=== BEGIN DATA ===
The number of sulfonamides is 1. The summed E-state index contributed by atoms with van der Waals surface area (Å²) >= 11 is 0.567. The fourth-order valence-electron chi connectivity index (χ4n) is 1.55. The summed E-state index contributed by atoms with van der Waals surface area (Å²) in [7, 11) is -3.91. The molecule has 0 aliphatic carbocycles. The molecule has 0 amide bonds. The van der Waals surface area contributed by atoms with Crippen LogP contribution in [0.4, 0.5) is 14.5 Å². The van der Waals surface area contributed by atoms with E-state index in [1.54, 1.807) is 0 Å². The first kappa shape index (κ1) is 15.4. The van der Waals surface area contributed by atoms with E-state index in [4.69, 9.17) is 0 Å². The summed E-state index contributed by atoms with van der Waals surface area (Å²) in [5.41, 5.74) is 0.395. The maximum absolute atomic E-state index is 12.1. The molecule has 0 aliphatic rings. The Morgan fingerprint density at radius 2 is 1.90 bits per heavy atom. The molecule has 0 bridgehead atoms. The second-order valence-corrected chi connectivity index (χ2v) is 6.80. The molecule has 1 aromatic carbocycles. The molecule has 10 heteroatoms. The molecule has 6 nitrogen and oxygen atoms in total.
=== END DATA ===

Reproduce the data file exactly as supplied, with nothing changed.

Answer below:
The number of sulfonamides is 1. The summed E-state index contributed by atoms with van der Waals surface area (Å²) >= 11 is 0.567. The fourth-order valence-electron chi connectivity index (χ4n) is 1.55. The summed E-state index contributed by atoms with van der Waals surface area (Å²) in [7, 11) is -3.91. The molecule has 0 aliphatic carbocycles. The molecule has 0 amide bonds. The van der Waals surface area contributed by atoms with Crippen LogP contribution in [0.4, 0.5) is 14.5 Å². The van der Waals surface area contributed by atoms with E-state index in [1.54, 1.807) is 0 Å². The first kappa shape index (κ1) is 15.4. The van der Waals surface area contributed by atoms with E-state index in [4.69, 9.17) is 0 Å². The summed E-state index contributed by atoms with van der Waals surface area (Å²) in [5.41, 5.74) is 0.395. The maximum absolute atomic E-state index is 12.1. The molecule has 0 aliphatic rings. The Morgan fingerprint density at radius 2 is 1.90 bits per heavy atom. The molecule has 0 bridgehead atoms. The second-order valence-corrected chi connectivity index (χ2v) is 6.80. The molecule has 1 aromatic carbocycles. The molecule has 10 heteroatoms. The molecule has 6 nitrogen and oxygen atoms in total.